What is alimony in a Charleston divorce? What do you need to do to get alimony? And what should you expect if your ex is seeking alimony? In short, alimony is a payment made from one spouse to the other during and/or after a divorce proceeding. Under South Carolina law, courts in Charleston consider many different factors when deciding whether to award alimony, which is also known as spousal support, spousal maintenance, or separate maintenance. Our Charleston divorce lawyers can provide you with the information you need.
Spouse Seeking Alimony Must Ask the Court to Award It
The spouse who wants to receive alimony needs to ask the court to award it. The court will not consider alimony on its own.
Courts Consider Many Different Factors When Deciding Whether to Award Alimony
South Carolina law lists a variety of factors for a court to consider when deciding whether or not to award alimony. The following are just a few examples of those factors:
- Duration of the marriage;
- Physical and emotional health of the spouses;
- Standard of living established during the marriage;
- Each spouse’s education and earning capabilities; and
- Marital misconduct or fault.
There Are Different Types of Alimony in South Carolina
Under South Carolina law, there are a number of different types of alimony. The court will consider which type of alimony to award based on the particular facts and circumstances of the case. The following are the types of alimony in South Carolina:
- Periodic alimony, which is paid on an ongoing basis but can be modified, and will be terminated if the spouse receiving the alimony gets remarried or cohabitates with a new partner;
- Lump-sum alimony, which is a finite amount of money that is just paid once to the spouse receiving it;
- Rehabilitative alimony, which can be paid either in a lump-sum amount or periodically, and can be modified or terminated depending upon various factors;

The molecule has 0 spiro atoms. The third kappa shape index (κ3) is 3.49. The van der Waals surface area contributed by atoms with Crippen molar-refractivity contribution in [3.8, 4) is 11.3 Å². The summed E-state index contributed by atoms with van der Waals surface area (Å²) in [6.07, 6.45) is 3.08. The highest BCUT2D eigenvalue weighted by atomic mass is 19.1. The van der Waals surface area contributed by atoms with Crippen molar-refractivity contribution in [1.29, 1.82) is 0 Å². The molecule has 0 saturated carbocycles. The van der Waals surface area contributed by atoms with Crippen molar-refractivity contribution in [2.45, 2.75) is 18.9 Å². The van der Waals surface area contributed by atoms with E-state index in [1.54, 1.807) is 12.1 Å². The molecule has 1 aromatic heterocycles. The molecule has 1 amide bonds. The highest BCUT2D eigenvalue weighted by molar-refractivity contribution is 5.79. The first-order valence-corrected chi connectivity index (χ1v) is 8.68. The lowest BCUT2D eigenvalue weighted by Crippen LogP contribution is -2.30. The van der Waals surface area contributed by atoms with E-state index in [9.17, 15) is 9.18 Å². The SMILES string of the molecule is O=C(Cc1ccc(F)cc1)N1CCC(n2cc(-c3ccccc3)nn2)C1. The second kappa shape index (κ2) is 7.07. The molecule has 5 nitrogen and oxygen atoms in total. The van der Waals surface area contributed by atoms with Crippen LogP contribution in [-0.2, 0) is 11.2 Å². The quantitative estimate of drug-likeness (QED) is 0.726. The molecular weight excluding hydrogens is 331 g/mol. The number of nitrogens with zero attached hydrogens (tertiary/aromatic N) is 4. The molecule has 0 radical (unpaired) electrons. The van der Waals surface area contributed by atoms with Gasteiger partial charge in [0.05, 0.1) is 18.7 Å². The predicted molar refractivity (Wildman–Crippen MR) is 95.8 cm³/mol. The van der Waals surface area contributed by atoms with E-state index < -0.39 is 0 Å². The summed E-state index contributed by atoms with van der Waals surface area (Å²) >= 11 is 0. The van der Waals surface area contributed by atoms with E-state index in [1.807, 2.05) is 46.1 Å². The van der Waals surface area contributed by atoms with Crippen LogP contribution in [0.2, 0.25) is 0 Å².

- Reimbursement alimony, which is a finite sum paid either periodically or in installments, and is designed to reimburse the spouse receiving it for “circumstances or events that occurred during the marriage”; and
- Separate maintenance and support, which is paid while the spouses are separated but living separate and apart.
Alimony can be temporary or permanent, depending on the facts of the case.
Spouse Paying Alimony Also Pays Taxes On It
Until relatively recent changes to federal tax law took effect, the spouse who received alimony was the one who paid taxes on it (and the spouse who paid the alimony was not taxed on that amount). Now, however, you should know that the spouse who makes the alimony payment is the one who will need to pay taxes on that money.
Contact a Divorce Attorney in Charleston
When you are considering a divorce, it is essential to discuss your situation with an experienced Charleston divorce attorney who can assist you. Divorce in South Carolina is complicated, and you will want to have a lawyer on your side who regularly represents clients like yourself. Our firm is here to help you with your case. We can answer any questions you have about divorce in South Carolina and can help you to prepare for your divorce filing. Contact The Peck Law Firm online or call us at 843-631-7117 to get help with your Charleston divorce case.